What resources did the United States gain while they had control over the Philippines?
The United States became involved in the Philippines in connection with the Spanish American War in 1898 until the Philippines were granted independence in 1946. The economic interests in the Philippines were two-fold; the country would be a market for American goods and the US would import raw materials. The Americans were mostly interested in sugar, rubber, coconut, abaca and pineapple.
American corporations acquired large tracts of land and benefited from cheap agricultural labor. Philippine exports to the United States increased from 18% in 1899 to 83% in 1933 (Hartendorp, 1958). Additionally, American companies neglected resources that were already plentiful back at home, including tobacco. Even though tobacco was grown in the Philippines, they began to import the crop from the United States during this same period. Workers were transferred from tobacco and rice plantations and instead labored on sugar, rubber and coconut plantations for very low wages.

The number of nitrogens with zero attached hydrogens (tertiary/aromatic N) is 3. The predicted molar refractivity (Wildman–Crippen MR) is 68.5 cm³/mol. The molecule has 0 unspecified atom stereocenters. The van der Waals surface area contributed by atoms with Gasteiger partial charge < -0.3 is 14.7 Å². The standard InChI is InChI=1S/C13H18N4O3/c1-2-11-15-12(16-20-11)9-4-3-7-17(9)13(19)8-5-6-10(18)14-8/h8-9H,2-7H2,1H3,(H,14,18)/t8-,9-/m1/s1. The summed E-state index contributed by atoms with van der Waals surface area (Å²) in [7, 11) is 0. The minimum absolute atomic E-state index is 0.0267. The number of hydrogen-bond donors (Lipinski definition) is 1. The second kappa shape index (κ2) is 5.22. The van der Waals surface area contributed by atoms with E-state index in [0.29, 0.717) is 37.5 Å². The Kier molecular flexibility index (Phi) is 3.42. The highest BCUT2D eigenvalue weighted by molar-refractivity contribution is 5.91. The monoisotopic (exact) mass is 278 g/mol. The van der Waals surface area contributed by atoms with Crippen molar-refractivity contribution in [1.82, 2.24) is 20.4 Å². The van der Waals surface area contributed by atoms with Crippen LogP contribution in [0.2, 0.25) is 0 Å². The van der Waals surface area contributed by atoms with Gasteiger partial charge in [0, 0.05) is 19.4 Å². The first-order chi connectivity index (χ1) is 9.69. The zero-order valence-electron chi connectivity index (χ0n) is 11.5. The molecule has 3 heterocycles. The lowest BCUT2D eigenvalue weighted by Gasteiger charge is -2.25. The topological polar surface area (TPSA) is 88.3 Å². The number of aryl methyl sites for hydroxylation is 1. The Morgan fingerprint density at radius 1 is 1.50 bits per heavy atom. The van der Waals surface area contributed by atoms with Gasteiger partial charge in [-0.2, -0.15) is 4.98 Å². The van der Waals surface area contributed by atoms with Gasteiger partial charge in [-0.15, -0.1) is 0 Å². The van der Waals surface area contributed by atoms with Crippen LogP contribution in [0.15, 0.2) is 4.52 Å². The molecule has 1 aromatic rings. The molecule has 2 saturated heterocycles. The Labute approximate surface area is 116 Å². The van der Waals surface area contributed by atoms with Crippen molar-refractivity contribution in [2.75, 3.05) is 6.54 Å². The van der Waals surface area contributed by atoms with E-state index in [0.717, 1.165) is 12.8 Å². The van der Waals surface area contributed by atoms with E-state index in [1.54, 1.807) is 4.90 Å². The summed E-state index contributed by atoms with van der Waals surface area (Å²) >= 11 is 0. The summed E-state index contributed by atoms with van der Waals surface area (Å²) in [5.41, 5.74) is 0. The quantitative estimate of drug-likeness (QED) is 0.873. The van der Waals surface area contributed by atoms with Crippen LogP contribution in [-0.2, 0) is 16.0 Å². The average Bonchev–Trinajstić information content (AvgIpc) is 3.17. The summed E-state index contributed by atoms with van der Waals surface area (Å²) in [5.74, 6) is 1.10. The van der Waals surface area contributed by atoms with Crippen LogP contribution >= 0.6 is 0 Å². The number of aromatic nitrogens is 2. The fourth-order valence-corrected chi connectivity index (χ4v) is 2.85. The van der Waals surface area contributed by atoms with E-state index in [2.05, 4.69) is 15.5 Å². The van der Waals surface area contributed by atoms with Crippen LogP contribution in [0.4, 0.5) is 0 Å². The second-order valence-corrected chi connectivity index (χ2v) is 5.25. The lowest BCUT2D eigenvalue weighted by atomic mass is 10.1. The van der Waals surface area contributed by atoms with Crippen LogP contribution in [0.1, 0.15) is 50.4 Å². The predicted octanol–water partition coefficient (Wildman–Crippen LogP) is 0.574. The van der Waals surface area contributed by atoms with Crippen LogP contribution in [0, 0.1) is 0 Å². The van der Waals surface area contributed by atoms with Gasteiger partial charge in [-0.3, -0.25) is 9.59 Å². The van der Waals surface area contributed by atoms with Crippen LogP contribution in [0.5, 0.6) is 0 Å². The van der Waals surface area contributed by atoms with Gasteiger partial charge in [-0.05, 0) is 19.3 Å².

In addition to agriculture, the United States increased mining operations of gold, chromate and copper to feed growing American industries. In addition to extracting raw materials, the US imported labor from the Philippines. Many Filipino men began working on plantations in California and Hawaii.